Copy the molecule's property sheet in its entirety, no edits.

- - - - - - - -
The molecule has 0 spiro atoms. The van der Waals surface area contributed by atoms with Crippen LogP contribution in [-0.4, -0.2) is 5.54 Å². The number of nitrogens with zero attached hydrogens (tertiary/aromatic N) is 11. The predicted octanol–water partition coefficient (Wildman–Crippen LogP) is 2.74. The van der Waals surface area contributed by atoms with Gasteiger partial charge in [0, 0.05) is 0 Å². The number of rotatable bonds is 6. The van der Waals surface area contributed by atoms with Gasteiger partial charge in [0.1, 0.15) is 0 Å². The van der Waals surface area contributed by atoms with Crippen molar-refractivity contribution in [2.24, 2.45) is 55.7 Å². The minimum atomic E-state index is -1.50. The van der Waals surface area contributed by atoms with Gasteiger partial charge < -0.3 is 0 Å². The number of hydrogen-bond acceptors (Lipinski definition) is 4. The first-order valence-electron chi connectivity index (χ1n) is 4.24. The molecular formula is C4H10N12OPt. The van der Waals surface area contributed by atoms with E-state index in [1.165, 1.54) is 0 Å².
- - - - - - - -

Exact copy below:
The molecule has 0 spiro atoms. The van der Waals surface area contributed by atoms with Crippen LogP contribution in [-0.4, -0.2) is 5.54 Å². The number of nitrogens with zero attached hydrogens (tertiary/aromatic N) is 11. The predicted octanol–water partition coefficient (Wildman–Crippen LogP) is 2.74. The van der Waals surface area contributed by atoms with Gasteiger partial charge in [0, 0.05) is 0 Å². The number of rotatable bonds is 6. The van der Waals surface area contributed by atoms with Gasteiger partial charge in [0.1, 0.15) is 0 Å². The van der Waals surface area contributed by atoms with Crippen molar-refractivity contribution in [2.24, 2.45) is 55.7 Å². The minimum atomic E-state index is -1.50. The van der Waals surface area contributed by atoms with Gasteiger partial charge < -0.3 is 0 Å². The number of hydrogen-bond acceptors (Lipinski definition) is 4. The first-order valence-electron chi connectivity index (χ1n) is 4.24. The molecular formula is C4H10N12OPt. The van der Waals surface area contributed by atoms with E-state index in [1.165, 1.54) is 0 Å².